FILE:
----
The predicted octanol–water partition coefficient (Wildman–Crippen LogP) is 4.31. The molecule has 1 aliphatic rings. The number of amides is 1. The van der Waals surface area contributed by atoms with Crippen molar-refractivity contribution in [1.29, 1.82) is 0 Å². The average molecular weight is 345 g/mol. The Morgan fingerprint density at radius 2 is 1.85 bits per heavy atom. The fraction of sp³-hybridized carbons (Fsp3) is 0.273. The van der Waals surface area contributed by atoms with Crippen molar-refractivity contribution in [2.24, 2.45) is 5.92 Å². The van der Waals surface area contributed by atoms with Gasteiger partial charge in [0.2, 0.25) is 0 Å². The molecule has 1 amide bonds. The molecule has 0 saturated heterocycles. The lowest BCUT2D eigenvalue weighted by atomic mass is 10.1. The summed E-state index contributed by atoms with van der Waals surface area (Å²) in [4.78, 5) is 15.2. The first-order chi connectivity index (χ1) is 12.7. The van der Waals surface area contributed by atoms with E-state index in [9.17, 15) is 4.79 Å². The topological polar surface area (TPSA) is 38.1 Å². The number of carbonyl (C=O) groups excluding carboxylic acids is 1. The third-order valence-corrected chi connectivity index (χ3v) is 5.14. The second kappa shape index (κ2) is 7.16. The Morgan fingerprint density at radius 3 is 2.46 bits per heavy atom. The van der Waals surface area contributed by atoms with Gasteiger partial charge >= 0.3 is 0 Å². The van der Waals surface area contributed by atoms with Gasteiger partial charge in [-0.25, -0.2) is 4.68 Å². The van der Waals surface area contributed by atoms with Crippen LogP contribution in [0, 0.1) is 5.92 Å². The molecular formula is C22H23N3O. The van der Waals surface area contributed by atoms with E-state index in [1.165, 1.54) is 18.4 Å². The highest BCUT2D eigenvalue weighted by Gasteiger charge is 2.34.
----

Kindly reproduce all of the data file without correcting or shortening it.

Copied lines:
The predicted octanol–water partition coefficient (Wildman–Crippen LogP) is 4.31. The molecule has 1 aliphatic rings. The number of amides is 1. The van der Waals surface area contributed by atoms with Crippen molar-refractivity contribution in [1.29, 1.82) is 0 Å². The average molecular weight is 345 g/mol. The Morgan fingerprint density at radius 2 is 1.85 bits per heavy atom. The fraction of sp³-hybridized carbons (Fsp3) is 0.273. The van der Waals surface area contributed by atoms with Crippen molar-refractivity contribution in [2.24, 2.45) is 5.92 Å². The van der Waals surface area contributed by atoms with Gasteiger partial charge in [0.2, 0.25) is 0 Å². The molecule has 1 amide bonds. The molecule has 0 saturated heterocycles. The lowest BCUT2D eigenvalue weighted by atomic mass is 10.1. The summed E-state index contributed by atoms with van der Waals surface area (Å²) in [4.78, 5) is 15.2. The first-order chi connectivity index (χ1) is 12.7. The van der Waals surface area contributed by atoms with E-state index in [9.17, 15) is 4.79 Å². The topological polar surface area (TPSA) is 38.1 Å². The number of carbonyl (C=O) groups excluding carboxylic acids is 1. The third-order valence-corrected chi connectivity index (χ3v) is 5.14. The second kappa shape index (κ2) is 7.16. The Morgan fingerprint density at radius 3 is 2.46 bits per heavy atom. The van der Waals surface area contributed by atoms with Gasteiger partial charge >= 0.3 is 0 Å². The van der Waals surface area contributed by atoms with Gasteiger partial charge in [-0.25, -0.2) is 4.68 Å². The van der Waals surface area contributed by atoms with Crippen LogP contribution in [0, 0.1) is 5.92 Å². The molecular formula is C22H23N3O. The van der Waals surface area contributed by atoms with E-state index in [1.165, 1.54) is 18.4 Å². The highest BCUT2D eigenvalue weighted by Gasteiger charge is 2.34.